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After five episodes, one thing is clear: This season is all about striking a balance between zombie mayhem and character development. Last night offered more evidence of this trend, and played like a tale of two apocalypses. The first half was symbolism and Steinbeck and grim music, with a ton of coughing. Then the walkers went nutso, both inside and outside the prison. And speaking of what lurks beyond the walls, who’s that watching Rick and Carl bond over green beans with his one good eye?
The star of this installment — aside from Henry the Endotracheal Intubated Zombie — is Hershel. As evidenced by his “spaghetti Wednesdays” joke that falls flat, quarantines filled with folks bleeding out of their eyeballs make for a tough crowd. It’s a hopeless gig he’s signed up for — keeping folks from thinking about the fact that they’re hacking up blood and will likely meet a gruesome end, only to reanimate moments later and try to eat their friends. So he keeps the mood light and gives Lizzie a homework assignment (bet the kid misses Carol already — who wants to read Tom Sawyer when you could be learning knife tricks?).
Hershel also finds himself in the unenviable position of having to Carol one of his patients who dies. That’s no problem for Glenn, who doesn’t hesitate to take out the black fellow who turns (we’re told his name was Mr. Jacobs, perhaps to reinforce the notion that randos are people, too). It’s a different story for Hershel. He is the survivor who’s stayed truest to who he was before the shit when down, despite losing his farm, most of his family, and half a leg. When it’s time to put down a dead patient, once again we get some mood music — Ben Howard’s “Oats in the Water,” a somber, foreboding tune that could basically play every five minutes on this grim show and feel right.
There’s also some not-so-subtle symbolism in Hershel’s decision to wheel the dead out of view before the knife does its work. Everyone knows what those bodies will become; what Hershel fears is what the living have become as well. Heavy stuff! And a little heavy-handed, sure. But if you weren’t moved when Hershel finally breaks down, alone in a cell and finding little comfort in his Bible, I submit that you, sir or madam, are deader than Doc Caleb. (Who, like Bob, doesn’t feel like a Caleb. But let’s not speak ill of the twice dead.)
If you’re sicker than Sasha over all the yapping, the episode delivers at the midway point, when the prison’s property value takes a nosedive. First, the fences give way as a massive zombie herd pulls a reverse prison break. Simultaneously, the sick bay is awash with walkers, forcing poor limpin’-ass Hershel to hop up the stairs and save little Lizzie. The kid scores points for luring Intubated Henry away from Glenn, but loses them for not dropping that damn book while she does it. Did she learn nothing from Miss Don’t Call Me Mom?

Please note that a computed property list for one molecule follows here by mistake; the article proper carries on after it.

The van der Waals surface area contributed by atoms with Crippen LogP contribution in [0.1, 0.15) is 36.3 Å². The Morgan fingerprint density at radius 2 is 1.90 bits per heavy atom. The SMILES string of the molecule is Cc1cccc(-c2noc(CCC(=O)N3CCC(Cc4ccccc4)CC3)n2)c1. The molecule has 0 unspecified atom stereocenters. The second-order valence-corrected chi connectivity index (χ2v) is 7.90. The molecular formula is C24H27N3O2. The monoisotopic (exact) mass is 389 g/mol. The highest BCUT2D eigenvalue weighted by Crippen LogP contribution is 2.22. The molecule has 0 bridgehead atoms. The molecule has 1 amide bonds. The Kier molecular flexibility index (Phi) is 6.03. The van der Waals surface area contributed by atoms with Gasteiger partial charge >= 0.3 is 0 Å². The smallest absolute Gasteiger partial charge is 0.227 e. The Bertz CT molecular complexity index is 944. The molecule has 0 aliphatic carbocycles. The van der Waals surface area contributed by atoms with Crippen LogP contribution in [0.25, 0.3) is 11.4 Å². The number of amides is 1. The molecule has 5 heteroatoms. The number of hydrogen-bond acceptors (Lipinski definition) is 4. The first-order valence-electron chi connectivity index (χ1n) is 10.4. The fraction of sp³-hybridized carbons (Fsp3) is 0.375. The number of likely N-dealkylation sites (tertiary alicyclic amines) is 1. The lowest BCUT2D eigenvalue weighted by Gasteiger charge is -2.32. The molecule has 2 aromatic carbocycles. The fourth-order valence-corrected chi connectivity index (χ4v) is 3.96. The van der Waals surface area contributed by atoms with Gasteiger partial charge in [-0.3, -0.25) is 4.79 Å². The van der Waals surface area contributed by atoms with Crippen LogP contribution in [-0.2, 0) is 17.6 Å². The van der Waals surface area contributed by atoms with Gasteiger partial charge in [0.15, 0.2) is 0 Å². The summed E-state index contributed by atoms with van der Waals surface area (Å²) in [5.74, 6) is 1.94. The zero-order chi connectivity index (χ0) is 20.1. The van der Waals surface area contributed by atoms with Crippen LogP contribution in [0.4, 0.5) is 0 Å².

We learn a few things from the chaos that ensues. Maggie is a great shot, as she takes out Intubated Henry without blasting the air pump in his mouth. Perhaps the only survivor who’s better with guns is Carl, who mows down walkers with an assault rifle and nonchalantly tosses a magazine to his old man. (Quick aside — this week’s Grimes Gaze comes early, when Rick returns and asks Maggie about “Glenn, Hershel, Sasha.” Makes me laugh every time.) Cowboy boots are not the ideal footwear for evading zombies, as Lizzie learned the hard way. Child care in the quarantine is a high-risk job, as that dad finds out when his turned son makes a meal of his face. And Bob Barksdale is apparently not back on the sauce, as he appears sober while tending to Glenn, who was one commercial break away from biting it.
What we didn’t get much of was Michonne, who flashes another smile instead of her sword. (We’ve seen more of her teeth in these five episodes than all of last season combined. Woodbury’s downfall surely has something to do with that. Looks like she won’t be grinning for long, though.) It was also a tough night for all you members of the Daryl Fan Club, considering his late arrival on the scene, as he bestows the title of “Tough Sonvabitch” on Glenn and Hershel. Weirdly in terms of realism but logically from a storytelling standpoint, Daryl doesn’t start asking about Carol until the morning. This sets up one whopper of an awkward conversation with Rick next week.
Now that the fences have been breeched, their stronghold is feeling less like a fortress and more like … well, a prison. It’s not as safe as it once was, and some horrible stuff has gone down there. Relocation seems imminent. After Carl finishes mowing down the undead, he says to Rick, “Everything’s going to be okay.” That prompts a look from Rick that implies, “You trippin’, son.” Yes, Glenn is stable and it appears Sasha and the rest will get those meds in time. But trouble stands just a few feet beyond the fence, and it has a name (and an eye patch) — The Governor has returned. Was the mass murderer we love to hate the one who lured walkers to the prison with rat snacks? What’s he planning next? Will he somehow drive the survivors out? And will Michonne finally get her revenge? Then there’s Carol, who’s out there somewhere and bound to return, perhaps to save the day and make amends. She’d better wait a little while, though. There’s something crazier than zombies watching her old pals.
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